Westfield Corp., the operator of the World Trade Center mall in Lower Manhattan, Garden State Plaza in Northern New Jersey and several upscale shopping centers in London, has agreed to a $15.7 billion takeover by another giant in the shopping center industry: Unibail-Rodamco.
The deal combines two of the biggest mall operators in the world at a time when malls are going through many well-publicized struggles, according to the Wall Street Journal. Westfield shares had been down 9 percent this year prior to the deal being made public, and the company has spent years lowering its retail exposure.
Frank Lowy, the chairman of Westfield, will retire as part of the deal, while his sons Peter and Steven will resign as the company’s co-chief executives. Unibail Chief Executive Christophe Cuviller will head up the new company. Unibail, based in Paris, operates malls in Western and Central Europe. Some of its holdings include the Forum des Halles and the Les 4 Temps malls in Paris as well as the Gropius in Berlin. The move for Westfield gives Unibail access to the London market.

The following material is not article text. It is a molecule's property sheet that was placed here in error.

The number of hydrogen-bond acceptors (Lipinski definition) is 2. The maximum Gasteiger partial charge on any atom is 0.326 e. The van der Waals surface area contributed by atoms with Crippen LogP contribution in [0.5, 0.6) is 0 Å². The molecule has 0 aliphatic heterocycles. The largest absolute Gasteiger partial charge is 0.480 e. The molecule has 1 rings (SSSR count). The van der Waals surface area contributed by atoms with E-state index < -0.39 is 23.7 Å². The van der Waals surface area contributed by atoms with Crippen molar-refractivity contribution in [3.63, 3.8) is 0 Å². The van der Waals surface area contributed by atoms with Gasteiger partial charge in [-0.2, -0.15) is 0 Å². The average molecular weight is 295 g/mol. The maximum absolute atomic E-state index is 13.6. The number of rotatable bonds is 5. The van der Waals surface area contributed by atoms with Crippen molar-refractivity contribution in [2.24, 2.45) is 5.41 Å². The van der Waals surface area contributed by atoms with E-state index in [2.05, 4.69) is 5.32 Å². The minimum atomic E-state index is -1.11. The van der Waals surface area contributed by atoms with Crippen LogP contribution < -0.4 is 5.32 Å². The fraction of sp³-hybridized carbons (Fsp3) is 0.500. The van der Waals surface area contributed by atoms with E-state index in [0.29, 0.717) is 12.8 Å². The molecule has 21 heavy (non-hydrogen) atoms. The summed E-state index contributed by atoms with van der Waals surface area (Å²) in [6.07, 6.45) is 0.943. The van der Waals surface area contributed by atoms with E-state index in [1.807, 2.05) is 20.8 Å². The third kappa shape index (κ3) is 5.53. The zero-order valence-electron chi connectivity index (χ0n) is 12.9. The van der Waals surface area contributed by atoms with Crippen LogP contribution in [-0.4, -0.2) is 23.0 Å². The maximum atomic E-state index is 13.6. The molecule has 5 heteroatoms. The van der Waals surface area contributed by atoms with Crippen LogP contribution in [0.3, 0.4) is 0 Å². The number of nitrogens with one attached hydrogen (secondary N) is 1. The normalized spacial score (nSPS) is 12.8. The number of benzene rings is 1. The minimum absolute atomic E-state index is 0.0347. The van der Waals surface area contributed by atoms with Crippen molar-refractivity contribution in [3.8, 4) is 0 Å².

The Lowy family saw the move as a chance to recover value for their shareholders, the Wall Street Journal reported, while Unibail executives saw a chance to increase their company’s portfolio of centers in more affluent areas of the U.S. and U.K. with a wide range of amenities, such as movie theaters.
According to Bloomberg, more than 70 percent of Westfield’s 2016 revenue came in the U.S.
Mall operators have been struggling in recent years as online shopping continues to gain in popularity and have been pulling out all the stops to attract shoppers, adding amenities ranging from fitness centers to ice rinks.
Westfield had recently tried to focus on the higher end of the market, and its $1.4 billion mall in the World Trade Center opened last year, which executives thought would see massive foot traffic from office workers and tourists.
However, an analysis from June of this year by The Real Deal found that about 20 percent of space in the mall remained unoccupied, and consensus among the industry was that the mall did not get off to a great start, with one expert calling it a “disaster.”
Earlier this week, mall real estate investment trust General Growth Properties rejected a $14.8 billion bid from Brookfield Property Partners. Brookfield is expected to submit another bid. [WSJ] – Eddie Small